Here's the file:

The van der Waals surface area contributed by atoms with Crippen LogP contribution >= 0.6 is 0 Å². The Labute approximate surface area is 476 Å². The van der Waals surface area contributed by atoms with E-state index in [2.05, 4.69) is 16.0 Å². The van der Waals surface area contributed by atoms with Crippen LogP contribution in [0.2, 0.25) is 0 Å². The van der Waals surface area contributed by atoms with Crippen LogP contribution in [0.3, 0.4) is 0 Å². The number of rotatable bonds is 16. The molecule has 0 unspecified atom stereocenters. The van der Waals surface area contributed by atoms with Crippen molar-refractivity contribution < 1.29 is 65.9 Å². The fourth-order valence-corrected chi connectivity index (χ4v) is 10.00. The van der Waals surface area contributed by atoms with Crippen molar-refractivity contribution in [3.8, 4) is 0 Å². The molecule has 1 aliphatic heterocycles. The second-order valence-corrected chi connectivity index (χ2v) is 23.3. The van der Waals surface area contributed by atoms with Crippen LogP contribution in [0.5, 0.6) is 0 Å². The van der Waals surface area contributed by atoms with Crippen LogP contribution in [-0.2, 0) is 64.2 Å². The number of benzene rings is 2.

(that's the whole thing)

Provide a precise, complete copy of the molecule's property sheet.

The van der Waals surface area contributed by atoms with Crippen LogP contribution >= 0.6 is 0 Å². The Labute approximate surface area is 476 Å². The van der Waals surface area contributed by atoms with E-state index in [2.05, 4.69) is 16.0 Å². The van der Waals surface area contributed by atoms with Crippen LogP contribution in [0.2, 0.25) is 0 Å². The van der Waals surface area contributed by atoms with Crippen LogP contribution in [0.3, 0.4) is 0 Å². The number of rotatable bonds is 16. The molecule has 0 unspecified atom stereocenters. The van der Waals surface area contributed by atoms with Crippen molar-refractivity contribution < 1.29 is 65.9 Å². The fourth-order valence-corrected chi connectivity index (χ4v) is 10.00. The van der Waals surface area contributed by atoms with Crippen molar-refractivity contribution in [3.8, 4) is 0 Å². The molecule has 1 aliphatic heterocycles. The second-order valence-corrected chi connectivity index (χ2v) is 23.3. The van der Waals surface area contributed by atoms with Crippen LogP contribution in [0.5, 0.6) is 0 Å². The van der Waals surface area contributed by atoms with Crippen LogP contribution in [-0.2, 0) is 64.2 Å². The number of benzene rings is 2.